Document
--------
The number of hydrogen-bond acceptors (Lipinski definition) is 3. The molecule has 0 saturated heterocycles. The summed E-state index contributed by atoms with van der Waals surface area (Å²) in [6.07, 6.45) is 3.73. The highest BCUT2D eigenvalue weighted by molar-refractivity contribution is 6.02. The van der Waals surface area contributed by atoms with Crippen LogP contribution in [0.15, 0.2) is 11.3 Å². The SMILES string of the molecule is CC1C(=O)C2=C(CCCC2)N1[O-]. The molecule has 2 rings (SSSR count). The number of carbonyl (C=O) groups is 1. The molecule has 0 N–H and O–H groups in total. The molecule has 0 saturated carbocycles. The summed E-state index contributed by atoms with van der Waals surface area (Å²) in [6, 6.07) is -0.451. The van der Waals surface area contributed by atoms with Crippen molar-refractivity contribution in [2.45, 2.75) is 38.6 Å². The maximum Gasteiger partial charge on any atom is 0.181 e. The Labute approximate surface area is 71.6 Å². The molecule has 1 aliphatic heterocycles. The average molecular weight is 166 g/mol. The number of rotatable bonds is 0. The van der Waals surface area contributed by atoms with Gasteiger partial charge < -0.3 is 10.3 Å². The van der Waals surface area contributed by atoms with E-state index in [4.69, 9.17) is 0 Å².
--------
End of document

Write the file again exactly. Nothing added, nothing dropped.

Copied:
The number of hydrogen-bond acceptors (Lipinski definition) is 3. The molecule has 0 saturated heterocycles. The summed E-state index contributed by atoms with van der Waals surface area (Å²) in [6.07, 6.45) is 3.73. The highest BCUT2D eigenvalue weighted by molar-refractivity contribution is 6.02. The van der Waals surface area contributed by atoms with Crippen LogP contribution in [0.15, 0.2) is 11.3 Å². The SMILES string of the molecule is CC1C(=O)C2=C(CCCC2)N1[O-]. The molecule has 2 rings (SSSR count). The number of carbonyl (C=O) groups is 1. The molecule has 0 N–H and O–H groups in total. The molecule has 0 saturated carbocycles. The summed E-state index contributed by atoms with van der Waals surface area (Å²) in [6, 6.07) is -0.451. The van der Waals surface area contributed by atoms with Crippen molar-refractivity contribution in [2.45, 2.75) is 38.6 Å². The maximum Gasteiger partial charge on any atom is 0.181 e. The Labute approximate surface area is 71.6 Å². The molecule has 1 aliphatic heterocycles. The average molecular weight is 166 g/mol. The number of rotatable bonds is 0. The van der Waals surface area contributed by atoms with Gasteiger partial charge < -0.3 is 10.3 Å². The van der Waals surface area contributed by atoms with E-state index in [4.69, 9.17) is 0 Å².